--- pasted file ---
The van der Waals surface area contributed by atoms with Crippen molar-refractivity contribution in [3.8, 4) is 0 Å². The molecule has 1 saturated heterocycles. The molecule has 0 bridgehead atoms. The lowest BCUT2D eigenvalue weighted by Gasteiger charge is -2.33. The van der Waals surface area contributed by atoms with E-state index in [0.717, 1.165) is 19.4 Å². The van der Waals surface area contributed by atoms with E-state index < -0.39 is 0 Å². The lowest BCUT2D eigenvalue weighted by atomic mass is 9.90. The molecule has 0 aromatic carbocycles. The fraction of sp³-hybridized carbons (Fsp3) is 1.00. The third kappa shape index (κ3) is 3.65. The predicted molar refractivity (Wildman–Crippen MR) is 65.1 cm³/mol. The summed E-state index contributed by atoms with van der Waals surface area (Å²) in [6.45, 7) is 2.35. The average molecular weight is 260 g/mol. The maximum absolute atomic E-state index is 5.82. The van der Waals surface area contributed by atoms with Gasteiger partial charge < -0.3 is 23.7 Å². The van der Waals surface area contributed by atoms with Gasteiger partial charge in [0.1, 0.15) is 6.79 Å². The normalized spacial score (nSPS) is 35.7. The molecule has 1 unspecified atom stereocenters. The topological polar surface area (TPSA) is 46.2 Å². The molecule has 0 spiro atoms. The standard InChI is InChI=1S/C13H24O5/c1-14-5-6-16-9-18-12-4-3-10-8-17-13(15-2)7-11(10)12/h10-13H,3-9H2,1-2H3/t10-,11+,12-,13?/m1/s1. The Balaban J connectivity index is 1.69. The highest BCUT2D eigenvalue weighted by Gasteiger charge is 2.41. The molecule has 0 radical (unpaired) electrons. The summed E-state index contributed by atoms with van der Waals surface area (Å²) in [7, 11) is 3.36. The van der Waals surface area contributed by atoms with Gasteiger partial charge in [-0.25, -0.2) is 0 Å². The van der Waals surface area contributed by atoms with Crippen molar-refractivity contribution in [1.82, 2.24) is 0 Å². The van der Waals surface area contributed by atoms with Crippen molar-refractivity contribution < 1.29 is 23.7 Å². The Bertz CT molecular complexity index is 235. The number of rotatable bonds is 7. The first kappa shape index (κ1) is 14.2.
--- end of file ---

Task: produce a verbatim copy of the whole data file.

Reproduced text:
The van der Waals surface area contributed by atoms with Crippen molar-refractivity contribution in [3.8, 4) is 0 Å². The molecule has 1 saturated heterocycles. The molecule has 0 bridgehead atoms. The lowest BCUT2D eigenvalue weighted by Gasteiger charge is -2.33. The van der Waals surface area contributed by atoms with E-state index in [0.717, 1.165) is 19.4 Å². The van der Waals surface area contributed by atoms with E-state index < -0.39 is 0 Å². The lowest BCUT2D eigenvalue weighted by atomic mass is 9.90. The molecule has 0 aromatic carbocycles. The fraction of sp³-hybridized carbons (Fsp3) is 1.00. The third kappa shape index (κ3) is 3.65. The predicted molar refractivity (Wildman–Crippen MR) is 65.1 cm³/mol. The summed E-state index contributed by atoms with van der Waals surface area (Å²) in [6.45, 7) is 2.35. The average molecular weight is 260 g/mol. The maximum absolute atomic E-state index is 5.82. The van der Waals surface area contributed by atoms with Gasteiger partial charge < -0.3 is 23.7 Å². The van der Waals surface area contributed by atoms with Gasteiger partial charge in [0.1, 0.15) is 6.79 Å². The normalized spacial score (nSPS) is 35.7. The molecule has 1 unspecified atom stereocenters. The topological polar surface area (TPSA) is 46.2 Å². The molecule has 0 spiro atoms. The standard InChI is InChI=1S/C13H24O5/c1-14-5-6-16-9-18-12-4-3-10-8-17-13(15-2)7-11(10)12/h10-13H,3-9H2,1-2H3/t10-,11+,12-,13?/m1/s1. The Balaban J connectivity index is 1.69. The highest BCUT2D eigenvalue weighted by Gasteiger charge is 2.41. The molecule has 0 radical (unpaired) electrons. The summed E-state index contributed by atoms with van der Waals surface area (Å²) in [7, 11) is 3.36. The van der Waals surface area contributed by atoms with Gasteiger partial charge in [-0.25, -0.2) is 0 Å². The van der Waals surface area contributed by atoms with Crippen molar-refractivity contribution in [1.82, 2.24) is 0 Å². The van der Waals surface area contributed by atoms with Crippen molar-refractivity contribution < 1.29 is 23.7 Å². The Bertz CT molecular complexity index is 235. The number of rotatable bonds is 7. The first kappa shape index (κ1) is 14.2.